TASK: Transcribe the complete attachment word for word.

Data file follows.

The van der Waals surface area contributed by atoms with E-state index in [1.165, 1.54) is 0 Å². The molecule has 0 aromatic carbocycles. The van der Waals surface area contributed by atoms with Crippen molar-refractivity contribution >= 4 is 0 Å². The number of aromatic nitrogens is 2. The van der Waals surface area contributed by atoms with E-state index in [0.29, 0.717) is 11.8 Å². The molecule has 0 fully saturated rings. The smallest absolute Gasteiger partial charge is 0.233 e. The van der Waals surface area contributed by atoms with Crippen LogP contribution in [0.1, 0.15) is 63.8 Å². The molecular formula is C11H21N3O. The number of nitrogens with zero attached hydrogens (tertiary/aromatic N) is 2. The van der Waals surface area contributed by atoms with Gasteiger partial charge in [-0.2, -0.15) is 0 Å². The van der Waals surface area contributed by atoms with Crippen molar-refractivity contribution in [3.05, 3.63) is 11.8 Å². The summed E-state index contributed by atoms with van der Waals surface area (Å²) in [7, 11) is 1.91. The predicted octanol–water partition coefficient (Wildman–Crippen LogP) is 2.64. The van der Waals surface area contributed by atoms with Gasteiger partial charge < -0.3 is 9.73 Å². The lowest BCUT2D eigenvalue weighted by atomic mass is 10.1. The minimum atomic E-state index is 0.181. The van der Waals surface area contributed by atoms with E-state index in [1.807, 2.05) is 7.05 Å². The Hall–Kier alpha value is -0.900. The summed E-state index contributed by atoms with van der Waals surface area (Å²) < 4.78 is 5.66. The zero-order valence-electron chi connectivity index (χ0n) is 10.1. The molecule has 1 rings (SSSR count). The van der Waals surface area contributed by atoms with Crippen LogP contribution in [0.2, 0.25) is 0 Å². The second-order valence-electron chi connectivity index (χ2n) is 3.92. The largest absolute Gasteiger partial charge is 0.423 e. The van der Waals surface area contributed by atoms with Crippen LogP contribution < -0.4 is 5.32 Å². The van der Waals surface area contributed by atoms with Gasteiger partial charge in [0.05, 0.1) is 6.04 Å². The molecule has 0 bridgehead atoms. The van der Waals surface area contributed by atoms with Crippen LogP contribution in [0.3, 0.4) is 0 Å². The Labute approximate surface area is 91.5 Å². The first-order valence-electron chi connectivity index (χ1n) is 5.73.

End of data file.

The van der Waals surface area contributed by atoms with E-state index in [1.165, 1.54) is 0 Å². The molecule has 0 aromatic carbocycles. The van der Waals surface area contributed by atoms with Crippen molar-refractivity contribution >= 4 is 0 Å². The number of aromatic nitrogens is 2. The van der Waals surface area contributed by atoms with E-state index in [0.29, 0.717) is 11.8 Å². The molecule has 0 fully saturated rings. The smallest absolute Gasteiger partial charge is 0.233 e. The van der Waals surface area contributed by atoms with Crippen LogP contribution in [0.1, 0.15) is 63.8 Å². The molecular formula is C11H21N3O. The number of nitrogens with zero attached hydrogens (tertiary/aromatic N) is 2. The van der Waals surface area contributed by atoms with Gasteiger partial charge in [-0.2, -0.15) is 0 Å². The van der Waals surface area contributed by atoms with Crippen molar-refractivity contribution in [3.05, 3.63) is 11.8 Å². The summed E-state index contributed by atoms with van der Waals surface area (Å²) in [7, 11) is 1.91. The predicted octanol–water partition coefficient (Wildman–Crippen LogP) is 2.64. The van der Waals surface area contributed by atoms with Gasteiger partial charge < -0.3 is 9.73 Å². The lowest BCUT2D eigenvalue weighted by atomic mass is 10.1. The minimum atomic E-state index is 0.181. The van der Waals surface area contributed by atoms with E-state index in [1.807, 2.05) is 7.05 Å². The Hall–Kier alpha value is -0.900. The summed E-state index contributed by atoms with van der Waals surface area (Å²) < 4.78 is 5.66. The zero-order valence-electron chi connectivity index (χ0n) is 10.1. The molecule has 1 rings (SSSR count). The van der Waals surface area contributed by atoms with Crippen LogP contribution in [0.2, 0.25) is 0 Å². The second-order valence-electron chi connectivity index (χ2n) is 3.92. The largest absolute Gasteiger partial charge is 0.423 e. The van der Waals surface area contributed by atoms with Crippen LogP contribution < -0.4 is 5.32 Å². The van der Waals surface area contributed by atoms with Gasteiger partial charge in [0.05, 0.1) is 6.04 Å². The molecule has 0 bridgehead atoms. The van der Waals surface area contributed by atoms with Crippen LogP contribution in [0.3, 0.4) is 0 Å². The Labute approximate surface area is 91.5 Å². The first-order valence-electron chi connectivity index (χ1n) is 5.73.